Agriculture. and the drill husbandry. They are probably not
more bigoted to the practices of their forefatliers,
than many an English fanner has shown himself,



IN INDIA. 45

when he has remained unconvinced, even by the Hindoo Cnju-

vators.

successful practice of a neighbour of his own
rank and occupation, nor than the Italian, who
stops discussion, by saying, " I do as my father
of blessed memory did before me, and that is
enough."*

The Hindoo cultivator must, however, be To be improved

by example,

taught by example rather than by precept, and
those who teach must endeavour to fortify their
precepts, as well as their practice, by taking care and by Practice
that both are conformable to principle. Thus, the principle,
experience of other nations, as well as of other
places, may be made suitable to new situations,
where, though all the requisites for successful
practice are present, yet they may not be in the
same relative proportions as elsewhere. A mo-
dification of pmctice is therefore essentially ne-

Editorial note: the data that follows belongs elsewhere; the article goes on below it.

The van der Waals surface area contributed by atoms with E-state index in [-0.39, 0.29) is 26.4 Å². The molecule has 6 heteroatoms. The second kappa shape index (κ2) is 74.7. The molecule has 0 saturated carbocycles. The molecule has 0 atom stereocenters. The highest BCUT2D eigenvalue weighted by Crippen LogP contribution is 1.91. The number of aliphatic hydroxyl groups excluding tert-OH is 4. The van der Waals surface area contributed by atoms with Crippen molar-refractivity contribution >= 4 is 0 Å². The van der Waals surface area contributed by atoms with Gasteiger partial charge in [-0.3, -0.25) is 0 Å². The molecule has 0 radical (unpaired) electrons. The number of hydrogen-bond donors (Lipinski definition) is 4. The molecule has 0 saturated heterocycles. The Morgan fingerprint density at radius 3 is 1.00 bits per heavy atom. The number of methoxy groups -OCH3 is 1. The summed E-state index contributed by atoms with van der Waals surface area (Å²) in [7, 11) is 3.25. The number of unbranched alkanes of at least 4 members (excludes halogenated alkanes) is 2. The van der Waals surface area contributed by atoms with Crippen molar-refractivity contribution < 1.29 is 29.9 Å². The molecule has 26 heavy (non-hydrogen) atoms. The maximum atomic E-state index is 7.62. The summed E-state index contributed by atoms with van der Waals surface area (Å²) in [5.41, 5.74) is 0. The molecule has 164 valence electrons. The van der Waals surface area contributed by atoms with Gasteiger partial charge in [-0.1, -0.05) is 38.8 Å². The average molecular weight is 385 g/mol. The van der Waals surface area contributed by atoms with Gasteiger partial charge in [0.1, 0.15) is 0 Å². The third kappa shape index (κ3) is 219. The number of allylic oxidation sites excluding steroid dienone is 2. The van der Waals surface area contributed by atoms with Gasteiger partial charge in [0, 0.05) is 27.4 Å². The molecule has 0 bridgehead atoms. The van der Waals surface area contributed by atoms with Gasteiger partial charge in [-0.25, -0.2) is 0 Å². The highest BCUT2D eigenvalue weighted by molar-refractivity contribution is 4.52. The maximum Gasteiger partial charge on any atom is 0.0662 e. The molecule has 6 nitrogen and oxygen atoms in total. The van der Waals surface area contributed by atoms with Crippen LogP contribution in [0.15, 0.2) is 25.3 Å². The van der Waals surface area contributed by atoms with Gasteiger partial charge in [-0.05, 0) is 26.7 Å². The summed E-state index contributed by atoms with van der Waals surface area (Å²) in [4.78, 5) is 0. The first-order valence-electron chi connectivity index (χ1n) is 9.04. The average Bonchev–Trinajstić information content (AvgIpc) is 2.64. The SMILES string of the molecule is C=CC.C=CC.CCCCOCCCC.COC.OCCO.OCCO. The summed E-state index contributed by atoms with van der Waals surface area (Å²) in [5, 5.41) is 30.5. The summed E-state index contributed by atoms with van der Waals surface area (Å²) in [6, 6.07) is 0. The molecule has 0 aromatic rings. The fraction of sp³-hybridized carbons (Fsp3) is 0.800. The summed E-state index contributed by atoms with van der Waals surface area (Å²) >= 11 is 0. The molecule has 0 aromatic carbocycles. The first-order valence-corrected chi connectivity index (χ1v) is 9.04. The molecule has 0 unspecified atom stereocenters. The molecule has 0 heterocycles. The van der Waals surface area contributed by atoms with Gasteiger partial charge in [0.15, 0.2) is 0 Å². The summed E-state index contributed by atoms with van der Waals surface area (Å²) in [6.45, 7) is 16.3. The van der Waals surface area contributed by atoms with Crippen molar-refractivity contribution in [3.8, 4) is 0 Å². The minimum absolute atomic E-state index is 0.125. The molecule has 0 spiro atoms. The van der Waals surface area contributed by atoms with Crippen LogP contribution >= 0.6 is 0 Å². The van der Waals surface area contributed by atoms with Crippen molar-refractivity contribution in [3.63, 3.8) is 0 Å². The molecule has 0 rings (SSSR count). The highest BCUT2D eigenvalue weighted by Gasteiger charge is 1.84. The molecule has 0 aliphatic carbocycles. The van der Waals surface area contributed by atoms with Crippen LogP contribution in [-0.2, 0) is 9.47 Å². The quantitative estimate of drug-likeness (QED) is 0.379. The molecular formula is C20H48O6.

cessary, to compensate for such variations in the
richness or poverty of the soil, the dryness, or
moisture of the climate, in order to attain the
same ends ; otherwise our precepts may be as
empirical and as unsuited to the new situation,
as they are adapted for the places where they are
practised. The result, therefore, may be as un-
successful as those which we are endeavouring to
improve.

That we may have correct data for comparison, information re-
as well as be able to ascertain the nature and ex- c^tmi



* " Facio cune faceva la bucm anima di miopadre, e cio
basta."



46 INDIA — KNOWLEDGE OF.

India— infer- tent of the information to be referred to in our

mation con-
cerning, future reasonings, it is desirable to take a cursory

view of the means which have hitherto been
adopted to develop and improve, and the know-
ledge which we possess respecting, the physical
capabilities of India.

By this it will be seen that the information

upon which we rely is sufficiently authentic, and

drawn from an extensive enough basis to warrant

authentic and the inferences which are dcduccd. The results also

varied. , ^ • -i er^ •

which have already been obtained are sufficient
to justify the most sanguine expectations for the
future. It is not, therefore, premature to state,
that our knowledge of the Soil, Climate, and
Vegetation of the Indian empire, though not
sufficiently minute in all particulars, is yet full
enough in many, to entitle us to draw legitimate
Results of Ex- inferences on a number of subjects. The success

periments war- . • i • i •



Online LibraryJ. Forbes (John Forbes) RoyleEssay on the productive resources of India [electronic resource] → online text (page 4 of 32)